This is a revised version of a question I already posted, but which patently was ill posed. Please give me another try.

For comparison's sake, the axioms of a metric:

Axiom A1: $(\forall x)\ d(x,x) = 0$

Axiom A2: $(\forall x,y)\ d(x,y) = 0 \rightarrow x = y$

Axiom A3: $(\forall x,y)\ d(x,y) = d(y,x)$

Axiom A4: $(\forall x,y,z)\ d(x,y) + d(y,z) \geq d(x,z)$

Let $T$ = {X,T} be a topology, $B$ a base of $T$, $x, y, z$ $\in$ X

Definition D0: $x$ **is nearer to** $y$ **than to** $z$ **with respect to** $B$ ($N_Bxyz$) iff $(\exists b \in B)\ x, y \in b \ \& \ z \notin b \ \&\ (\nexists b \in B)\ x, z \in b \ \& \ y \notin b$

Definition D1: $B$ is **pre-metric _{1}** iff $(\forall x,y)\ x \neq y \rightarrow N_Bxxy$

Definition D2: $B$ is **pre-metric _{2}** iff $(\forall x,y,z)\ ((z \neq x\ \&\ z \neq y) \rightarrow N_Bxyz) \rightarrow x = y$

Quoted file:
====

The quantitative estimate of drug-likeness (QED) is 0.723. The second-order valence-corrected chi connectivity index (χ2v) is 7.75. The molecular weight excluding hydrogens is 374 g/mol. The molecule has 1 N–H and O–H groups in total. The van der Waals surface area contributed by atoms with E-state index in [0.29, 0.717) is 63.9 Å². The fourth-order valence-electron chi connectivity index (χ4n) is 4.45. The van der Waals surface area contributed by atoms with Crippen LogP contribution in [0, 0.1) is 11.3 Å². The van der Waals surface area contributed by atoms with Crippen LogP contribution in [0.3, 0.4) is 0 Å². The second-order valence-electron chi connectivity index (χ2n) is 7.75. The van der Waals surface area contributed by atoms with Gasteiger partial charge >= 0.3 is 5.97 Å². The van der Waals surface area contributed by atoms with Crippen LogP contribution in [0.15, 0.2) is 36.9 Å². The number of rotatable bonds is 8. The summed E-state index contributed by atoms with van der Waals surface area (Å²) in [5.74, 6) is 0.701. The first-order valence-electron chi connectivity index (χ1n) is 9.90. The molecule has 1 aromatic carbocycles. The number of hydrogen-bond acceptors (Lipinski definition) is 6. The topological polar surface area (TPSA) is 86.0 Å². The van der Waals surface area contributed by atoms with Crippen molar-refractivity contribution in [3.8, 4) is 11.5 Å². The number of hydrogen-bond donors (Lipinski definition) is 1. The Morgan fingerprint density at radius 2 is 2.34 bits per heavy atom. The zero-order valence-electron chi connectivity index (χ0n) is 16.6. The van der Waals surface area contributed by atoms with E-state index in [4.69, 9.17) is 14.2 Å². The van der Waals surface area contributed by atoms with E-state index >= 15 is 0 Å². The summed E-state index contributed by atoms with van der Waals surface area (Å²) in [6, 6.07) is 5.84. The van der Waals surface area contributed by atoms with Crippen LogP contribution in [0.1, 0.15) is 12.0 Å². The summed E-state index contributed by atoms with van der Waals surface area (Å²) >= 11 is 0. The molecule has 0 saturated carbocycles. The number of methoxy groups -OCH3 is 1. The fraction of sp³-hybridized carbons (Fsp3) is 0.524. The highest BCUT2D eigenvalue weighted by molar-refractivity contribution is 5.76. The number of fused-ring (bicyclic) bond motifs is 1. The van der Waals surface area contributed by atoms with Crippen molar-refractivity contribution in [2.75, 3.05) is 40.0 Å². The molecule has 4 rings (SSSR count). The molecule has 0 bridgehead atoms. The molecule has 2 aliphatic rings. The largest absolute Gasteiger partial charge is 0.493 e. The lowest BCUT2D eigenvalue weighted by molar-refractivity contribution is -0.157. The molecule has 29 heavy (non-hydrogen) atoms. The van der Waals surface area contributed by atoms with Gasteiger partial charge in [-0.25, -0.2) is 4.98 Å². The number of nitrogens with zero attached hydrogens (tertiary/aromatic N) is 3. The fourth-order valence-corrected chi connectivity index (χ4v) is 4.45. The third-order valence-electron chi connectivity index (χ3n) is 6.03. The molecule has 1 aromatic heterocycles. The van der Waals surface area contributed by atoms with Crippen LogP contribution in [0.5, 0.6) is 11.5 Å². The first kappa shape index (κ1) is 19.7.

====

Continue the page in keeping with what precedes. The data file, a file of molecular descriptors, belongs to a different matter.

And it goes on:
Definition D3: $B$ is **pre-metric _{3}** iff $(\forall x,y,z)\ N_Bzyx \rightarrow (N_Byxz \rightarrow N_Bxyz)$

Definition: $T$ is pre-metric_{i} iff $(\exists B)\ B$ is pre-metric_{i} (i = 1,2,3).

Definition: $B$ is pre-metric iff $B$ is pre-metric_{1}, pre-metric_{2} and pre-metric_{3}.

Definition: $T$ is pre-metric iff $(\exists B)\ B$ is pre-metric.

Remark: D1 is an analogue of axiom A1, D2 of axiom A2, D3 of axiom A3.

Remark: $T$ is pre-metric_{1} iff $T$ is T_{1} *[not quite sure]*.

Remark: If $T$ is induced by a metric, then $T$ is pre-metric.

**Question: Can a property pre-metric_{4} be defined such that $T$ induces a metric iff $T$ is induced by a metric** with

Definition: $B$ is **metric** iff $B$ is pre-metric and pre-metric_{4}.

Definition: $T$ **induces a metric** iff $(\exists B)\ B$ is metric.

Remark: Property pre-metric_{4} should be an analogue of A4 (the triangle inequality).

If provably no such property can be defined does this shed a light on the difference (an asymmetry) between topologies and metric spaces? ("It's the triangle inequality, that cannot be captured topologically.")